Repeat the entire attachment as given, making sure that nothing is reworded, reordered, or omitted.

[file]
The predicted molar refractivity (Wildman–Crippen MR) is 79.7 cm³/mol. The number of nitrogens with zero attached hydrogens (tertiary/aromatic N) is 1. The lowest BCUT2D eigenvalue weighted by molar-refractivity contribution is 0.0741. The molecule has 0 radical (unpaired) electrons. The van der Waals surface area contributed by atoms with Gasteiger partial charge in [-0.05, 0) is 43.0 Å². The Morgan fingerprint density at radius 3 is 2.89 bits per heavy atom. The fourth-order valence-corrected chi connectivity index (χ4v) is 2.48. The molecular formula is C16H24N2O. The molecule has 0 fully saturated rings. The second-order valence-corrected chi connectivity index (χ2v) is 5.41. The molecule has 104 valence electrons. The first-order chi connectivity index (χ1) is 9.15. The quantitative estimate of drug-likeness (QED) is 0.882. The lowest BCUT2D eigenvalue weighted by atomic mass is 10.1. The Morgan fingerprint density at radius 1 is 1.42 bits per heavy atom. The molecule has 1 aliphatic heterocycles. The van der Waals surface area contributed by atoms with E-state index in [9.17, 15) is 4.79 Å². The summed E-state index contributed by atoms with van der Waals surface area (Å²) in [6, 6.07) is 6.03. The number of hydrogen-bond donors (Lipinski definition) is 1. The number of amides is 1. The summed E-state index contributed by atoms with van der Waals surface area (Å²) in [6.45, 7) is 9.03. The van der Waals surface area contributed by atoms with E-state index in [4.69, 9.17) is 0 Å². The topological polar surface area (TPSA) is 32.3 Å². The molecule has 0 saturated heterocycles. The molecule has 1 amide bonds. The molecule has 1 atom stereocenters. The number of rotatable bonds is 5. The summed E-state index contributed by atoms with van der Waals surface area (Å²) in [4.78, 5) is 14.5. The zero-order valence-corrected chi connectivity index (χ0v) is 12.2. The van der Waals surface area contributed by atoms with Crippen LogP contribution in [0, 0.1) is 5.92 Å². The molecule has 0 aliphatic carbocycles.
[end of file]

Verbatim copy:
The predicted molar refractivity (Wildman–Crippen MR) is 79.7 cm³/mol. The number of nitrogens with zero attached hydrogens (tertiary/aromatic N) is 1. The lowest BCUT2D eigenvalue weighted by molar-refractivity contribution is 0.0741. The molecule has 0 radical (unpaired) electrons. The van der Waals surface area contributed by atoms with Gasteiger partial charge in [-0.05, 0) is 43.0 Å². The Morgan fingerprint density at radius 3 is 2.89 bits per heavy atom. The fourth-order valence-corrected chi connectivity index (χ4v) is 2.48. The molecular formula is C16H24N2O. The molecule has 0 fully saturated rings. The second-order valence-corrected chi connectivity index (χ2v) is 5.41. The molecule has 104 valence electrons. The first-order chi connectivity index (χ1) is 9.15. The quantitative estimate of drug-likeness (QED) is 0.882. The lowest BCUT2D eigenvalue weighted by atomic mass is 10.1. The Morgan fingerprint density at radius 1 is 1.42 bits per heavy atom. The molecule has 1 aliphatic heterocycles. The van der Waals surface area contributed by atoms with E-state index in [9.17, 15) is 4.79 Å². The summed E-state index contributed by atoms with van der Waals surface area (Å²) in [6, 6.07) is 6.03. The number of hydrogen-bond donors (Lipinski definition) is 1. The number of amides is 1. The summed E-state index contributed by atoms with van der Waals surface area (Å²) in [6.45, 7) is 9.03. The van der Waals surface area contributed by atoms with E-state index in [4.69, 9.17) is 0 Å². The topological polar surface area (TPSA) is 32.3 Å². The molecule has 0 saturated heterocycles. The molecule has 1 amide bonds. The molecule has 1 atom stereocenters. The number of rotatable bonds is 5. The summed E-state index contributed by atoms with van der Waals surface area (Å²) in [4.78, 5) is 14.5. The zero-order valence-corrected chi connectivity index (χ0v) is 12.2. The van der Waals surface area contributed by atoms with Crippen LogP contribution in [0, 0.1) is 5.92 Å². The molecule has 0 aliphatic carbocycles.